TOPICS OF THE DAY.
THE ARMY AND NAVY PROMOTIONS.
THE long-deferred hopes of many veterans of the Army and Navy have just been realized by their promotion, in consequence of the birth of the heir-apparent to the Crown. This " consequence " is a non-sequitur, but we are aware that better reasons may be rendered for the thing itself. In the first place, though it is at- tended with some expense to the country, the cost is comparatively little ; and from the advanced age of those whose emoluments are highest, the additional burden will not be of long duration. Then,. public expediency requires that the military and naval forces should be kept efficient by the advancement of young officers : public justice demands the fulfilment of the tacit but well-understood, compact, that promotion, with its attendant pecuniary advantages, should follow long and meritorious services ; and public sympathy is gratified at seeing 864 honourable men, not a few of whom have been engaged in many battles, receive a boon the value of which none but officers themselves can duly appreciate.
Retaining our old objections to the system of Army promotions, we perceive no special objections to the present Brevet : seniority with unimpeachable conduct seem to have been the qualifications. Justice, however, prevents us from allowing the important improve- ments in the Naval system of promotion under Lord Ilinniainwox's administration to pass unnoticed.
Promotions in reward of conspicuous bravery have been pub- lished in the London Gazette ; and, to add still greater value to the distinction, the announcements have immediately followed the publication of the despatch in which the merits of the individuals were described. Nor is this excellent arrangement confined to officers or gentlemen : we lately had the gratification of seeing the name of a common sailor, who was said in the report to have sig- nalized himself, recorded in the Gazette, like his officers, as having received the appropriate reward of gallantry. The Board of Admi- ralty could not have devised a surer means of stimulating the spirit of the Navy, and of acquiring for themselves its confidence and gratitude.
A large promotion afforded the Admiralty immense patronage, for the exercise of which they were irresponsible except to public opinion ; and we therefore looked with some curiosity to the manner in which it would be used. After a careful examination of the names of the persons selected, we are impressed with the convic- tion that strict justice has been observed on this occasion.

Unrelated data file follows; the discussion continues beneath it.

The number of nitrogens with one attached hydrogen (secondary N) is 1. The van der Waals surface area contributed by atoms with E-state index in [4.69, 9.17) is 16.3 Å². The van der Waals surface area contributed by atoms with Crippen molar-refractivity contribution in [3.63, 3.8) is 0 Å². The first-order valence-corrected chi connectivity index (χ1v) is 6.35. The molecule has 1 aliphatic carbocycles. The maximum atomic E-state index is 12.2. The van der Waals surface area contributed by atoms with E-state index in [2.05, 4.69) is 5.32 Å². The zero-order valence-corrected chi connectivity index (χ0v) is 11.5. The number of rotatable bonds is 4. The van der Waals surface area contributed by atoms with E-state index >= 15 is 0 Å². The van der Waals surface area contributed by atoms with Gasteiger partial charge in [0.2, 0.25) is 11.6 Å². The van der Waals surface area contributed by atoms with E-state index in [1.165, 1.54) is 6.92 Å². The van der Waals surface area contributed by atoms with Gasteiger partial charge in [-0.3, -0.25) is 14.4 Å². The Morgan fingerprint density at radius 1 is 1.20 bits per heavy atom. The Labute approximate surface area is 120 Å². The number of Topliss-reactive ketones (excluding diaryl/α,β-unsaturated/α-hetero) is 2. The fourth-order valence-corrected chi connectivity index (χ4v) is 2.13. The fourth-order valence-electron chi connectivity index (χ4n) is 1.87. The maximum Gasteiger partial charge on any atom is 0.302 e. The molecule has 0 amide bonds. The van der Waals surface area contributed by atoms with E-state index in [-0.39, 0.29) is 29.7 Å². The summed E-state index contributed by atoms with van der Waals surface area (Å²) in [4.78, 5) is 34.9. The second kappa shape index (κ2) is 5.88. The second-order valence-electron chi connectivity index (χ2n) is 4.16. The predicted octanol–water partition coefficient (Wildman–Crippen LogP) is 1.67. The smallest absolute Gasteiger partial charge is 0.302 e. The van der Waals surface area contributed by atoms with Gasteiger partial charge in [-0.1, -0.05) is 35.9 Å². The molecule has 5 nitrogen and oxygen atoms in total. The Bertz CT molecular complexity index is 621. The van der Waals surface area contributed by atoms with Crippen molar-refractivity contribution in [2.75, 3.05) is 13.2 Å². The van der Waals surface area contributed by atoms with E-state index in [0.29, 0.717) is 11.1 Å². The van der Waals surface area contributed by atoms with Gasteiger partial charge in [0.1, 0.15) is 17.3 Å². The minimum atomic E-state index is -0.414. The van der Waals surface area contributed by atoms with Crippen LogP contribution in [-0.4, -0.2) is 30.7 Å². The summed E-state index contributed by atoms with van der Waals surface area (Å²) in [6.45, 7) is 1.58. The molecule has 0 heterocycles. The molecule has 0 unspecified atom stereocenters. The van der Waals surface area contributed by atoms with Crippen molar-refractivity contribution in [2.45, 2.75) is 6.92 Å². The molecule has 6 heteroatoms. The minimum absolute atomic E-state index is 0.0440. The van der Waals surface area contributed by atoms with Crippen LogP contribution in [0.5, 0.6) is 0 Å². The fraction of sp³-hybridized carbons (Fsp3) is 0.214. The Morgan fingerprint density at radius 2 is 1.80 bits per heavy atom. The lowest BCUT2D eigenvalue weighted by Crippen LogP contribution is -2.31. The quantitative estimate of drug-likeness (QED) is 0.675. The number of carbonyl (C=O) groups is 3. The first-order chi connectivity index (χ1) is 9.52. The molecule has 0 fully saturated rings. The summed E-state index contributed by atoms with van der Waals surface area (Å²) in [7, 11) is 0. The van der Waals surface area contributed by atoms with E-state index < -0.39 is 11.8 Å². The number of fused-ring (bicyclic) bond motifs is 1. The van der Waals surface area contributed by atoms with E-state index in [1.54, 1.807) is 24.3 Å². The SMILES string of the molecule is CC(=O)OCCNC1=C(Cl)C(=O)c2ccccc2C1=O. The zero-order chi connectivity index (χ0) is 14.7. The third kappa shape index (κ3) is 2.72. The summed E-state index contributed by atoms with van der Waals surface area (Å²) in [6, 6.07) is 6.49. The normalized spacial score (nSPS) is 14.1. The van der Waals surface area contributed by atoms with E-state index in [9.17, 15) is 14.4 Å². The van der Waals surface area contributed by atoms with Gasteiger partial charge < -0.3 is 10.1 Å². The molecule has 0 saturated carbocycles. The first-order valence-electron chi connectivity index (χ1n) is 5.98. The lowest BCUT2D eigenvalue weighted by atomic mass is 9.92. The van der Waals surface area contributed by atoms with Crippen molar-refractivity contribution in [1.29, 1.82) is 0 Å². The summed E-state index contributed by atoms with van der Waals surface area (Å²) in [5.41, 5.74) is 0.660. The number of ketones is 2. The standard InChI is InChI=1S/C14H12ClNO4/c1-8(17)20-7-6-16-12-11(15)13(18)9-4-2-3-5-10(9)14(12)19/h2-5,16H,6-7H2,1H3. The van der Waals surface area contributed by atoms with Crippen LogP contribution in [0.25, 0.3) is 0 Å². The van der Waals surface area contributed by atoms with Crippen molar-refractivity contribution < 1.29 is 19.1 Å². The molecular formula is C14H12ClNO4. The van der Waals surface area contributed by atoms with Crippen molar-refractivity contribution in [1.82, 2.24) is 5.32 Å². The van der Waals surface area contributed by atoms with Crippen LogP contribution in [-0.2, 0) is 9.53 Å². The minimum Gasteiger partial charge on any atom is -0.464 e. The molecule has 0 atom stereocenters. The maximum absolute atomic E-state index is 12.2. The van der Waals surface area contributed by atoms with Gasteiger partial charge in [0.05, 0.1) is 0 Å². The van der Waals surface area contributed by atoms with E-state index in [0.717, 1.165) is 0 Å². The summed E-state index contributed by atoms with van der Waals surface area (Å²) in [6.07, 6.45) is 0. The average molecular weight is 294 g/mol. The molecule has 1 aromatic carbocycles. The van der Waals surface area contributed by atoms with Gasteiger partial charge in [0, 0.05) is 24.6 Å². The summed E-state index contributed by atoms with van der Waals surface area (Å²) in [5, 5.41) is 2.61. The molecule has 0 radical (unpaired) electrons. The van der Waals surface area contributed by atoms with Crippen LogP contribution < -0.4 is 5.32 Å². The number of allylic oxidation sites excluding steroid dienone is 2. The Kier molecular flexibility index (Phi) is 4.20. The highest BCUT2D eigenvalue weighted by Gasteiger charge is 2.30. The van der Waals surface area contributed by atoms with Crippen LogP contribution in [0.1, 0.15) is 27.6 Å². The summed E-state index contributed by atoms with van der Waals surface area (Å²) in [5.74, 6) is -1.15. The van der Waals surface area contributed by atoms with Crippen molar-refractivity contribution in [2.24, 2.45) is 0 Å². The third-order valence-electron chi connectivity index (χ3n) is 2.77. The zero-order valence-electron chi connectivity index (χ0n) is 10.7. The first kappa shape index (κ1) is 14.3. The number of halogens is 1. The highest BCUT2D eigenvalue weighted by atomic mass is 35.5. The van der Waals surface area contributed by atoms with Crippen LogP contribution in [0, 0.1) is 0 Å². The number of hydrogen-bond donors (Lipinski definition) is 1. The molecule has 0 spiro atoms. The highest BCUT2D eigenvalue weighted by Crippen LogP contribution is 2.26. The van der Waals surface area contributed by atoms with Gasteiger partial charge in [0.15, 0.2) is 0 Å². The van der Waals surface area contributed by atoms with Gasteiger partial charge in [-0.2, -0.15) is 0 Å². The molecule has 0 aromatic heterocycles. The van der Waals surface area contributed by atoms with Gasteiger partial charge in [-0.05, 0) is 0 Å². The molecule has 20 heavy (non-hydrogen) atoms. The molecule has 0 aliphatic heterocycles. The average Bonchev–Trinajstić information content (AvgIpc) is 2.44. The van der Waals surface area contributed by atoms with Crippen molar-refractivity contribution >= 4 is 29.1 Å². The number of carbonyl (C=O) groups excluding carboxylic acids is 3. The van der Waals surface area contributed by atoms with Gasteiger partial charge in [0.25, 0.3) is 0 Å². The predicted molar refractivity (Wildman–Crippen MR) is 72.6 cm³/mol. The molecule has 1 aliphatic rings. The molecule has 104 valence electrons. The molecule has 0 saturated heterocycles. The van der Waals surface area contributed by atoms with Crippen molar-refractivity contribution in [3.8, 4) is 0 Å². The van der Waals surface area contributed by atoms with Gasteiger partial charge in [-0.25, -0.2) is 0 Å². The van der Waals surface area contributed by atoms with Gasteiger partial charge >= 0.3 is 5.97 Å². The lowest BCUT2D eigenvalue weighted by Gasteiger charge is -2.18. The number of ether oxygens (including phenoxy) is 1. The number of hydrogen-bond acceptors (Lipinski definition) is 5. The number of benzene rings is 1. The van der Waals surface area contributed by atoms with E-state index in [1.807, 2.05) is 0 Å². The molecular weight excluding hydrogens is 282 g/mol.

All the Admirals except seven,* and except those who had already gained the highest rank, have obtained one step ; 40 Cap- tains, all of whom had held their rank thirty-four or thirty-five years, have become Flag-Officers. These promotions were, how- ever, consistent with ordinary rules, and afforded little or no oppor- tunity for the indulgence of favouritism : the test was to be found in the lower ranks.
Of the 50 Commanders promoted to be Captains, the senior had held his rank thirty-three, the greater number upwards of AfZeen, and the junior eight years.
Of the 80 Lieutenants made Commanders, the senior had been
forty-one, each of the first 10 more than twenty-eight, of the next 10 above twenty, and of the next 20 from fifteen to eighteen years a Lieutenant, while the junior Lieutenant promoted had held that rank se-ven years.
Of the 80 Mates (an odious and most unsuitable title) who have become Lieutenants, the senior was of twenty-six, the greater part of them above eight, and the junior of st:z years standing.
So completely does aristocratic influence appear to have been
disregarded, or any other consideration than for long and good services to have prevailed, that the very next officer on the list of - Commanders to the one promoted, is a brother of the Duke of Sr. Ammar's; but his commission bore date in the ensuing year to that which was fixed upon as the latest to which the promotion should extend. A similar fact occurred with respect to the Mates : a son . of the Duke of NEWCASTLE, and another brother of the Duke of ST.. ALBAN'S, became Mates in 1836; and though they have thus been eligible for advancement more years than during the war they would have remained hours, they have not been included in this- promotion—the junior Mates promoted having been appointed to that rank in December 1835.
In a trifling matter, regard has been shown to professional feelings- which is worthy of notice from its proving that very close atten- tion has been paid to the interests of the service. The title of "Esquire" has always been attributed to Captains in the Army in their commissions, and in all public instruments, while it has hitherto been withheld from their equals in comparative rank, the Lieutenants in the Navy : in the late Gazette the title has been publicly attributed to Navy Lieutenants, and will probably hence- forward be inserted in their commissions.
• The seven Admirals not advanced, were the seven junior Rear-Admirals of the White; who remain with their former rank., because it was not thought desirable to have more than 20 Vice-Admirals of the Blue, or 33 Rear- Admirals of the Rcd,—enongh of each class, we admit : but if the three classes of Vice-Admirals had been made 20, and the Rear-Admirals of the Red 38, (the latter addition involving no increase of pay,) the exception, which though of no real importance appears somewhat invidious, would have been avoided.